Long Melford WI set to close after 97 years due to lack of volunteers

Jane Collier Chairman and Elizabeth Lansman of the WI

Jane Collier Chairman and Elizabeth Lansman of the WI

A village branch of the Women’s Institute (WI) in west Suffolk has been forced to close after almost a century because none of the members would volunteer to help run it.

Long Melford

Long Melford - Credit: Archant

Long Melford WI opened in 1918 and has had a strong and active membership ever since. However, the National Federation of Women’s Institutes confirmed that the branch had been suspended because its 25 members were “unable and unwilling to form a committee”.

In order to operate, each local WI has to appoint a president, secretary and treasurer. But according to Elizabeth Lansman, chairman of the Suffolk West Federation, a meeting was held in April with a number of WI advisors present to appoint a new committee, but no-one would take on the commitment.

She described the decision to close after such a long history including the Second World War period as “very sad”.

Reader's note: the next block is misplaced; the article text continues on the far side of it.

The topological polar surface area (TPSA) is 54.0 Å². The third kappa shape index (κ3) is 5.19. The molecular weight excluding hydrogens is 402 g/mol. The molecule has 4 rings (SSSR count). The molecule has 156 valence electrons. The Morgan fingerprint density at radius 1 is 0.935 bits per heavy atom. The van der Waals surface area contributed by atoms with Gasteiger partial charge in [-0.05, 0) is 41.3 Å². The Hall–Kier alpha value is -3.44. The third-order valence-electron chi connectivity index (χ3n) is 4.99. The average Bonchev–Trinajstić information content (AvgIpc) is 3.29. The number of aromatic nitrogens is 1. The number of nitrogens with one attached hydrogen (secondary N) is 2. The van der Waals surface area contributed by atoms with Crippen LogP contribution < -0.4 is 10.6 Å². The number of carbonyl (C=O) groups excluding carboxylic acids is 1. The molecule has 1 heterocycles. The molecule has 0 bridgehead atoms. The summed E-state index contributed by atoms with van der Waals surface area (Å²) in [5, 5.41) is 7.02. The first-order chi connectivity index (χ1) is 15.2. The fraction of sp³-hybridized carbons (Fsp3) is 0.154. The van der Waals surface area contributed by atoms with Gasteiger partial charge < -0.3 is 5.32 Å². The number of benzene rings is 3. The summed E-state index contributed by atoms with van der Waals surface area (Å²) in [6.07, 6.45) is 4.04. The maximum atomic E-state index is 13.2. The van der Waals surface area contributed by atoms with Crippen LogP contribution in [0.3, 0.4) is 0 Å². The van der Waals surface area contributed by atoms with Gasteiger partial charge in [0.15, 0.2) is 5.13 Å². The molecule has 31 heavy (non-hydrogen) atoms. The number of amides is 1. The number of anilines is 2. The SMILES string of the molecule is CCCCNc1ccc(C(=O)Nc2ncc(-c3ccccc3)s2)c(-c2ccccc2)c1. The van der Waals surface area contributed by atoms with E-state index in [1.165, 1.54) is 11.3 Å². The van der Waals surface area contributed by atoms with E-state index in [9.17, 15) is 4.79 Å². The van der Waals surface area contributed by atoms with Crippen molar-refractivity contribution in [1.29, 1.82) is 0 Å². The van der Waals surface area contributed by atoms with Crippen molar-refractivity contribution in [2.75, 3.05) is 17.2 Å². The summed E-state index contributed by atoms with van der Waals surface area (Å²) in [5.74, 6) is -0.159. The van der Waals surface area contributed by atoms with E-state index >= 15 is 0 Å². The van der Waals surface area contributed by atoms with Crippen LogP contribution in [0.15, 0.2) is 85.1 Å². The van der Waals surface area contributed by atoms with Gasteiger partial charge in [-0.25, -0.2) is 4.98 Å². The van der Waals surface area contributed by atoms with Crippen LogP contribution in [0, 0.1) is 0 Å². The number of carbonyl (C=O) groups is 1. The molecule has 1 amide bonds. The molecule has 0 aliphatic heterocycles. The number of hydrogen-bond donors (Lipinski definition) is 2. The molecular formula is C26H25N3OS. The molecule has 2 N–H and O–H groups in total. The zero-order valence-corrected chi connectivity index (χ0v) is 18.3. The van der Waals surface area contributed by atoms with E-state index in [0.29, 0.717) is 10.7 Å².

She said: “I think many of the members were reluctant to close but because they couldn’t get officers together to be on a committee they simply could not continue to function.”


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Last year another long-standing WI branch in nearby Whepstead also closed for the same reason. Long Melford WI had a mix of newer members and some who had belonged to the organisation for many years. Mrs Lansman continued: “You get people who have held committee posts for many years and step down, and then no-one can be found to replace them because there’s a perception that it is too much of a commitment. Times have changed since the WI began and there are now more working women who don’t have the time to commit. Other voluntary sector organisations are finding the same problem – it’s a sign of the times.”

The Long Melford branch will be “suspended” for three years, which means any outstanding funds will be kept by the federation and eventually used to start another local branch within the district. However Mrs Lansman hopes that a new branch could eventually be started in Long Melford.

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She added: “I am very disappointed that we have lost WIs in what is our centenary year as an organisation. They were quite active and a lot of ladies were shocked when they found out they were being shut down, and yet no-one would put themselves forward for the committee roles, which are nowhere near as onerous as you would think. If it had been my branch with such a long history, I would have probably fought harder to keep it going.”

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